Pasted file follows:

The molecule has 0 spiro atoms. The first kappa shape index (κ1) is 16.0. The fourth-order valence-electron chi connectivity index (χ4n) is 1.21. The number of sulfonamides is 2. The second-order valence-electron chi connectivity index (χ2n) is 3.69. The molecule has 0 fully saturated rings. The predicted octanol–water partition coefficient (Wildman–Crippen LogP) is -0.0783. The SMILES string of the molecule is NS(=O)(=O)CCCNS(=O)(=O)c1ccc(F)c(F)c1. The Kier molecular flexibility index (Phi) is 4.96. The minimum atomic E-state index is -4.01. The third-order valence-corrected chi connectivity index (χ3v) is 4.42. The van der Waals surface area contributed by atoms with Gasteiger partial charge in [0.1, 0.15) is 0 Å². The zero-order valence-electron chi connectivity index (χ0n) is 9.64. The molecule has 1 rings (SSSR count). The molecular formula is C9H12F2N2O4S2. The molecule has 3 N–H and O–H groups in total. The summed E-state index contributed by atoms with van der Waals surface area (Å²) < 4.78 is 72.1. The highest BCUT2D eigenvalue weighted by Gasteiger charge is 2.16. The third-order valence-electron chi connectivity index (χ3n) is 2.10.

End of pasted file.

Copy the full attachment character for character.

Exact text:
The molecule has 0 spiro atoms. The first kappa shape index (κ1) is 16.0. The fourth-order valence-electron chi connectivity index (χ4n) is 1.21. The number of sulfonamides is 2. The second-order valence-electron chi connectivity index (χ2n) is 3.69. The molecule has 0 fully saturated rings. The predicted octanol–water partition coefficient (Wildman–Crippen LogP) is -0.0783. The SMILES string of the molecule is NS(=O)(=O)CCCNS(=O)(=O)c1ccc(F)c(F)c1. The Kier molecular flexibility index (Phi) is 4.96. The minimum atomic E-state index is -4.01. The third-order valence-corrected chi connectivity index (χ3v) is 4.42. The van der Waals surface area contributed by atoms with Gasteiger partial charge in [0.1, 0.15) is 0 Å². The zero-order valence-electron chi connectivity index (χ0n) is 9.64. The molecule has 1 rings (SSSR count). The molecular formula is C9H12F2N2O4S2. The molecule has 3 N–H and O–H groups in total. The summed E-state index contributed by atoms with van der Waals surface area (Å²) < 4.78 is 72.1. The highest BCUT2D eigenvalue weighted by Gasteiger charge is 2.16. The third-order valence-electron chi connectivity index (χ3n) is 2.10.